By Elisabeth Ruffner 

Among the myriad counties created in the United States over the earliest years of this democratic republic, Yavapai County in the Arizona Territory was the largest ever devised.  Of the original 65,000 square miles designated when Arizona Territory was organized, other entirely new counties were later carved out.

Arizona Territory’s first legislature convened in Prescott on September 26, 1864, and one of their actions was to define four original counties, which they named: Yavapai, Pima, Yuma and Mojave.  The first meeting of an appointed Yavapai County Commission was held on January 17, 1865, and two years later an elected Board of Supervisors was installed in its place.

In 1871, the donation of land from Yavapai to a series of new Arizona counties began.  First came formation of Maricopa County in recognition of the rapid population growth in the Salt River Valley north of the Gila River.  Apache County was created in 1879, and Coconino County was formed in 1891.  Parts of Gila County, were carved out in 1881.  Pinal County was organized in 1875 from parts of Yavapai, Maricopa and Pima Counties.  Navajo County was created to the east of Apache County in 1895.

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The first Yavapai County Courthouse and Jail, a wood frame structure, was built on North Cortez Street in the present day location of the Masonic Temple building (Photo Courtesy Sharlot Hall Museum Call Number: BU-H-7026p).

These new counties were not the first subdivisions created by the legislature, as in 1865 the county of Pah-Ute, west of the Colorado River, was separated from Mohave County, taking the northwest portion of that first of four counties.  This area later became a part of Nevada in 1866 when Congress ceded that portion of Arizona Territory to Nevada.

Included in the territorial legislative acts in 1866 was the authorization of each board of supervisors to levy a special road tax for county highways, and to levy a tax of 50 cents for each hundred dollars of assessed property value to build a jail and other needed public buildings in Prescott.  Also Congress was memorialized to establish mail routes.  Congress also gave some consideration to the need for transportation for agricultural and mining enterprises being developed in 1866, when the Atlantic and Pacific Railroad was incorporated, and every other section of land was granted as an aid in the construction of a transcontinental railroad to cross the region along the 35th parallel wagon route, already surveyed.

One of the most important of political influences on the importance of Yavapai County to the Arizona Territory was the removal of the Territorial government  to Tucson in 1867,  to return to Prescott 1877, and finally to locate permanently in Phoenix in 1889.  Also the fact that this region never developed as a major mining or agricultural center, and was by-passed by a federal highway 33 miles to the east in more recent times, has resulted in the comparative geographic isolation of the Central Arizona Highlands, developing as an education and medical industries center, these influences marking the characteristics of a region ripe for development in the telecommuting era as a base for younger families in an internationally growing electronic enterprise economy.  With tourism as the major source of income for all of Northern Arizona since the advent of the railroad, the automobile and the development of the national forest and national park systems, Yavapai County is in a fortunate position at the beginning of the new millennium for optimum protection of prehistoric and historic assets and promotion of natural and economic opportunities for managed growth.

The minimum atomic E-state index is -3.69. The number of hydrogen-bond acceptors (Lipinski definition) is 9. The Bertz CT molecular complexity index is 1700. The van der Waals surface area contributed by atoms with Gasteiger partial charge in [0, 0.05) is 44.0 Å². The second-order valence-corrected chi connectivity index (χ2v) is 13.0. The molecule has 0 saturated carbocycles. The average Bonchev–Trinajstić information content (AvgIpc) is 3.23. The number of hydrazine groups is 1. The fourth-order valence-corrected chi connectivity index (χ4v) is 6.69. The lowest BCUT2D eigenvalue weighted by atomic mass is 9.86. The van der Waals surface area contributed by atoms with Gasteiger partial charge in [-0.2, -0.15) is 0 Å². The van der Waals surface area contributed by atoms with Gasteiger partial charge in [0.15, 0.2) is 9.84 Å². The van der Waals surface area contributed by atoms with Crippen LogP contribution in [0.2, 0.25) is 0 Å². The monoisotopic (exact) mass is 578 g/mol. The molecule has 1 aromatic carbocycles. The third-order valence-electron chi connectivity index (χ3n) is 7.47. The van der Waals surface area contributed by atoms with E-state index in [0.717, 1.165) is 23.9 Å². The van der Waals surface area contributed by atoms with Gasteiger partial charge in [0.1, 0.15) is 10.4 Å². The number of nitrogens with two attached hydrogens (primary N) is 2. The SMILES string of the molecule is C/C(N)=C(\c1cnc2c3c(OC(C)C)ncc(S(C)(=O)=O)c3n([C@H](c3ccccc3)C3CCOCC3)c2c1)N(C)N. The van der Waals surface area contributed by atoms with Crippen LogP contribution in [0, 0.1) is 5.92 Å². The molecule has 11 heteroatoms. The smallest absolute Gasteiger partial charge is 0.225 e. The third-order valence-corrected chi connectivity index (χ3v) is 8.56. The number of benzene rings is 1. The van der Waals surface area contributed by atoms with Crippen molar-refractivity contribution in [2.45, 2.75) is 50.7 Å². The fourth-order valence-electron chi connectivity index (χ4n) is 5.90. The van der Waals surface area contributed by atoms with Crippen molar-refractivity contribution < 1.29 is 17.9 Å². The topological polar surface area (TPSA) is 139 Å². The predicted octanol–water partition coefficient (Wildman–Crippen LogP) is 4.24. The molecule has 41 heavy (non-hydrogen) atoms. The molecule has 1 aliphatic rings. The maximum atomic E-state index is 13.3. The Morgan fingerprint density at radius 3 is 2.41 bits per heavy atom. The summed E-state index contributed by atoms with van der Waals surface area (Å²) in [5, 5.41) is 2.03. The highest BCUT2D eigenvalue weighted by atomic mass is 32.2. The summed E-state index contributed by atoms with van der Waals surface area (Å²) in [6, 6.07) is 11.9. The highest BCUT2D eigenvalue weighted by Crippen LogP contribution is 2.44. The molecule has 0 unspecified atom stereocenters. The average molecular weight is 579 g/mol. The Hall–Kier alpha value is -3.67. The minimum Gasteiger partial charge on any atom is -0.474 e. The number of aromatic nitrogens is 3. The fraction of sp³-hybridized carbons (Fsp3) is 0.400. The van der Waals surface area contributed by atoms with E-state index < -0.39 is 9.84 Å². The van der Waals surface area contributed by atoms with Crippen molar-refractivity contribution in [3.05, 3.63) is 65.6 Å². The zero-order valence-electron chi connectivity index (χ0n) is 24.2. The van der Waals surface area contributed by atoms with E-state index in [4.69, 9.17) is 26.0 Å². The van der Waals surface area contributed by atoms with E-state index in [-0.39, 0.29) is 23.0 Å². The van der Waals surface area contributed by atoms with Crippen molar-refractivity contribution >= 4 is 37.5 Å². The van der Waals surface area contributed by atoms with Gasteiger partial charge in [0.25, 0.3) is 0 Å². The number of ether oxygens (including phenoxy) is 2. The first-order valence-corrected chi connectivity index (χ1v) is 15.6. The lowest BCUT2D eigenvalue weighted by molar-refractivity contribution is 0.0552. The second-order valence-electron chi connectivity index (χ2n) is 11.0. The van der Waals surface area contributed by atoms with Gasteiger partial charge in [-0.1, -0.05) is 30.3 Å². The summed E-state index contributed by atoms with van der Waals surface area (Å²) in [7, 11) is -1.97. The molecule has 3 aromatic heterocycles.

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The second courthouse and jail built on The Courthouse Plaza in 1878, survived the cataclysmic fire of 1900 but was later demolished to make way for the current locally-quarried granite structure which was dedicated in 1916 (Photo Courtesy Sharlot Hall Museum Call Number: BU-G-515p).

Although state law does not delegate water management, the determinant of the future of the American West, to the counties, “Yavapai, The Mother of Counties” is ideally situated to serve as the focus and catalyst to attract the ideal population of younger families and new enterprises as the economic base, with ground water under state control and the City of Prescott the legal manager in this area of Yavapai County.

Past assemblies and legislatures have marked the county in a variety ways with a national reputation of the best and the worst of human endeavors being evidenced here, but with the celebration of the Sesquicentennial in 2014, of the founding of Yavapai, Mother of Counties, the largest political subdivision geographically ever created in the United States, unlimited opportunities, as in the beginning, are available here.

Elisabeth Ruffner, longtime Prescottonian and Ruffner pioneer family historian, will be giving a presentation titled, Yavapai:  Mother of Counties, Cradle of Statehood on Saturday, November 8, 2014 at 11:00am in the Sharlot Hall Theater located inside the Lawler Exhibit Center.

(“Days Past” is a collaborative project of the Sharlot Hall Museum and the Prescott Corral of Westerners International (www.prescottcorral.org). The public is encouraged to submit ideas for articles tdayspastprescott@gmail.com.)